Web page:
The researchers also calculated that for every dollar spent on agricultural research and development since 1961, emissions of the three principal greenhouse gases -- methane, nitrous oxide and carbon dioxide -- were reduced by the equivalent of about a quarter of a ton of carbon dioxide -- a high rate of financial return compared to other approaches to reducing the gases.
"Our results dispel the notion that modern intensive agriculture is inherently worse for the environment than a more 'old-fashioned' way of doing things," said Burney.
-- Proceedings of the National Academy of Sciences, June 29, 2010
Climate Change Complicates
Plant Diseases of the Future
Human-driven changes in the Earth's atmospheric composition are likely to alter plant disease in the future, according to a recent article in the journal Global Change Biology by Darin Eastburn, University of Illinois. Eastburn and his co-authors evaluated the effects of elevated carbon dioxide (CO2) and ozone (O3) on three economically important soybean diseases (downy mildew, Septoria brown spot and sudden death syndrome) under natural field conditions at the soybean free air concentration enrichment (SoyFACE) facility at the University of Illinois.
Disease incidence and/or severity were quantified from 2005 to 2007 using visual surveys and digital image analysis.
Elevated carbon dioxide levels are more likely to have a direct effect on plant diseases through changes to the plant hosts rather than the plant pathogens.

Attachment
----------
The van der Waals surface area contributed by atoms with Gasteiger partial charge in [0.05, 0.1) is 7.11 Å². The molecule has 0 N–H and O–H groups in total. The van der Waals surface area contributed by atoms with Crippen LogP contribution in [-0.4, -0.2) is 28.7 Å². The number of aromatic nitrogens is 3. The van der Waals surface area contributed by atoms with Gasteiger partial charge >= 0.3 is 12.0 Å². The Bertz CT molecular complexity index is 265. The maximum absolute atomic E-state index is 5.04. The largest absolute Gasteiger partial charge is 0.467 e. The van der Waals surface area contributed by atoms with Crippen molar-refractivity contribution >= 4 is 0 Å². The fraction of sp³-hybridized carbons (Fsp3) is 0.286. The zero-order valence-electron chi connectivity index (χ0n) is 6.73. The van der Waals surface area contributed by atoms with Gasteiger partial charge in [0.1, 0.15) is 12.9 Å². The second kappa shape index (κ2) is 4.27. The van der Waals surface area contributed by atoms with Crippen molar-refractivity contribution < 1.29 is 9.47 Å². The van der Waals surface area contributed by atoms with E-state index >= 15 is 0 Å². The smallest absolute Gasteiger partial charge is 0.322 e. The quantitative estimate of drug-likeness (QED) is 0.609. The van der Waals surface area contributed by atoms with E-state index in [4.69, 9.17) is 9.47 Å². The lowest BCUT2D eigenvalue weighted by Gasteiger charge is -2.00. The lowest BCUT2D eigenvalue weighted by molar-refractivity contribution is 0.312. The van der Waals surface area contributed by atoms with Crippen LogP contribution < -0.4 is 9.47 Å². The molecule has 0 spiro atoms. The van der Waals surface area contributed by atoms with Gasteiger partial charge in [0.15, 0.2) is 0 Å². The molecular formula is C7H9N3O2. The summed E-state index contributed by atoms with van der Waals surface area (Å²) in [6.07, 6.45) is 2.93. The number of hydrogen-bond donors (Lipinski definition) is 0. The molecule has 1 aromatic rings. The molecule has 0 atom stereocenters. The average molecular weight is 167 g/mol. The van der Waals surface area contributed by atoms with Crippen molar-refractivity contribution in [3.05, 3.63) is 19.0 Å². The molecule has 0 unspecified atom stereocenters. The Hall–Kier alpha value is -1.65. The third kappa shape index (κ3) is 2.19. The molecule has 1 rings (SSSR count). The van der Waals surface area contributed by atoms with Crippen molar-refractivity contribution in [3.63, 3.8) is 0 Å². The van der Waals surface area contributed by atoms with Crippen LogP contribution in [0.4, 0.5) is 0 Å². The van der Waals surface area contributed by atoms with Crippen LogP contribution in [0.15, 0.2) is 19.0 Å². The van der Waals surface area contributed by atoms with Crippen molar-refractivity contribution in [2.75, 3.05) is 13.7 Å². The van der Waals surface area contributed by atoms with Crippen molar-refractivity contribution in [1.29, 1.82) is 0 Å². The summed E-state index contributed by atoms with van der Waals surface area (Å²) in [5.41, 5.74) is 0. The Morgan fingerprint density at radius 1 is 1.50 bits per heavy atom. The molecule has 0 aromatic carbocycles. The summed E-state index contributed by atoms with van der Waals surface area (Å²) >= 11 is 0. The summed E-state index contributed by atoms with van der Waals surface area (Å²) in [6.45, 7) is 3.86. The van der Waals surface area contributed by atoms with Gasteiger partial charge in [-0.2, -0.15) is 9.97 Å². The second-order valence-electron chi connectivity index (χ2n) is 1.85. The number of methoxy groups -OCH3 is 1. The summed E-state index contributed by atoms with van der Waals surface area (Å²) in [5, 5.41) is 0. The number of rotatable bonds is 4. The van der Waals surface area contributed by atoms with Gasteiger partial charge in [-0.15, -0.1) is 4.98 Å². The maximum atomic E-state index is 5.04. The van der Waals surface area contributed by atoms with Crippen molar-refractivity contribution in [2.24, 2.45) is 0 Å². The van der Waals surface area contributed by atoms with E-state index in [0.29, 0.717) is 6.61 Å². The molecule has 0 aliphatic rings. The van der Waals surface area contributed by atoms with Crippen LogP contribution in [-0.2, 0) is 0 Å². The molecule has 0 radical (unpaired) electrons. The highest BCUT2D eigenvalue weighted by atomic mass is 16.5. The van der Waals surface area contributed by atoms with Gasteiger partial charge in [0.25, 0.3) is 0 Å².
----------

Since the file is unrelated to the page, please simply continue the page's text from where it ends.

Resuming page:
"Plants growing in a high carbon dioxide environment tend to grow faster and larger, and they have denser canopies," Eastburn said. "These dense plant canopies favor the development of some diseases because the low light levels and reduced air circulation allow higher relative humidity levels to develop, and this promotes the growth and sporulation of many plant pathogens."
At the same time, plants grown in high carbon dioxide environments also close their stomata, pores in the leaves that allow the plant to take in carbon dioxide and release oxygen, more often. Because plant pathogens often enter the plant through the stomata, the more frequent closing of the stomata may help prevent some pathogens from getting into the plant.
In elevated ozone, plant growth is inhibited and results in shorter plants with less dense canopies. This can slow the growth and reproduction of certain pathogens. However, ozone also damages plant tissues that can help pathogens infect the plant more easily.
"Elevated levels of carbon dioxide and ozone can make a plant more susceptible to some diseases, but less susceptible to others," Eastburn said. "This is exactly what we've observed in our climate change experiments."
He believes rising temperatures and changes in rainfall patterns will also affect development of plant disease epidemics.
"In some cases, changes of only a few degrees have allowed plant diseases to become established earlier in the season, resulting in more severe disease epidemics," Eastburn said. "The ranges of some diseases are expanding as rising temperatures are allowing pathogens to overwinter in regions that were previously too cold for them."
For example, warmer winters may allow kudzu to expand its range northward. Because kudzu is an alternate host for the soybean rust pathogen, one result of rising temperatures may be that soybean rust arrives in Illinois earlier in the soybean growing season, Eastburn said.
"Information derived from climate change studies will help us prepare for the changes ahead by knowing which diseases are most likely to become more problematic," he said. "Now is the time for plant pathologists, plant breeders, agronomists and horticulturalists to adapt disease management strategies to the changing environment."
-- ScienceDaily, June 26, 2010
MEETINGS OF INTEREST
August 29-September 3, 2010
The 9th International NCCR Climate Summer School
Adaptation and Mitigation: Responses to Climate Change
To subscribe, unsubscribe, or send comments or items for the newsletter, email Steve Watson at: